Temple deities and Vastu – The story

While visiting a temple, we follow our usual routine of circumambulating the temple, praying to the deities and generally taking in the peaceful atmosphere. Not many people realize that every deity at a temple, is usually placed in a strategic location and that there is a reason behind this placement.


The square grid (Vastu)

According to legend, when God Shiva was in the middle of a fight with a demon called Andhaka, a drop of sweat from his forehead fell on the earth and transformed itself into a huge, hungry monster that caused havoc on all the three worlds. The demon fell on the earth on his back and the Gods, subdued him by settling themselves on his limbs and joints and held him down. This monster became ‘Vastu’ which means ‘housing of the Gods’. Around 45 Gods have settled themselves on various parts of this monster. A square grid has been formed around this monster (see picture), with its head pushed to the north-eastern corner of the square.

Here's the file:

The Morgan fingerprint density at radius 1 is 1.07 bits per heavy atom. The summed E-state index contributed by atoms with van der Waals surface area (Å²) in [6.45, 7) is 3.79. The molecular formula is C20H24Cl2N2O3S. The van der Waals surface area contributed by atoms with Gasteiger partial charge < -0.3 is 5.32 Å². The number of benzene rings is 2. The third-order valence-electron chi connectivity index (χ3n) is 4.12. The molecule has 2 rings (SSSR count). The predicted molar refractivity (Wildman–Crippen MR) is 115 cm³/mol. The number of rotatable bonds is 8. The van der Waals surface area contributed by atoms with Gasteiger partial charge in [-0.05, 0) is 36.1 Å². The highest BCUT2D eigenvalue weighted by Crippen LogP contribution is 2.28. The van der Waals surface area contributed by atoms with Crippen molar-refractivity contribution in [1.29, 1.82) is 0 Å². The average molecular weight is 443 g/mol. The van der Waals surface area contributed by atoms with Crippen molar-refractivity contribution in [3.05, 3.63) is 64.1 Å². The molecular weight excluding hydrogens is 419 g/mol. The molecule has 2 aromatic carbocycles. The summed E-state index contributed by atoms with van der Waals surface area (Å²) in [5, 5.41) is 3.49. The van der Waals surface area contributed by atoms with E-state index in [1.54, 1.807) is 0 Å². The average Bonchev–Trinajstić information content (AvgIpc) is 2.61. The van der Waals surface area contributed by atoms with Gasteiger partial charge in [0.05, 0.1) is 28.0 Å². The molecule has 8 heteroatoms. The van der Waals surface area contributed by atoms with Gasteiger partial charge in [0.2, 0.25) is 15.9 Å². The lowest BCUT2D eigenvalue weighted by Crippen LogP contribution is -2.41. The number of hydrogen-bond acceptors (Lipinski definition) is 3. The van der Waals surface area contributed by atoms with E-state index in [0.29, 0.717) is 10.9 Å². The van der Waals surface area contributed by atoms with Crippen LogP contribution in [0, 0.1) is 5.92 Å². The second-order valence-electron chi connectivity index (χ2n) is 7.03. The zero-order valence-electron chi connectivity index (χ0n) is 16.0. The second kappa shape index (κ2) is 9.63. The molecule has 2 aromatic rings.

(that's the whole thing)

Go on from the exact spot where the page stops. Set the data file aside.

Thus, to calm down the fury of this monster and to get its permission, a puja is done before any construction. Another fact to note here is that the deities have to be pacified as well, so that they do not get up from their respective positions and free the monster. Ideally, these deities are supposed to be placed in the same spot that they occupied originally, so as to ensure that the monster stays in place.

Brahma, the creator, sits at the centre, looking at all four directions with his heads. And this spot is where the main deity of the temple is to be placed. Known as the garbagriha, this room is ideally darker than the rest of the temple, with no room for air and light. No matter how grand or beautiful the temple is, the garbagriha always remains a small, dark room, that holds all the energy that the temple offers and passes it on to everyone who visits it.

Do share with us if you related to this story on your next visit to a temple.

Find a solution to all your Vastu problems here! – http://www.ishtadevata.com/veerataneswarar-temple.html


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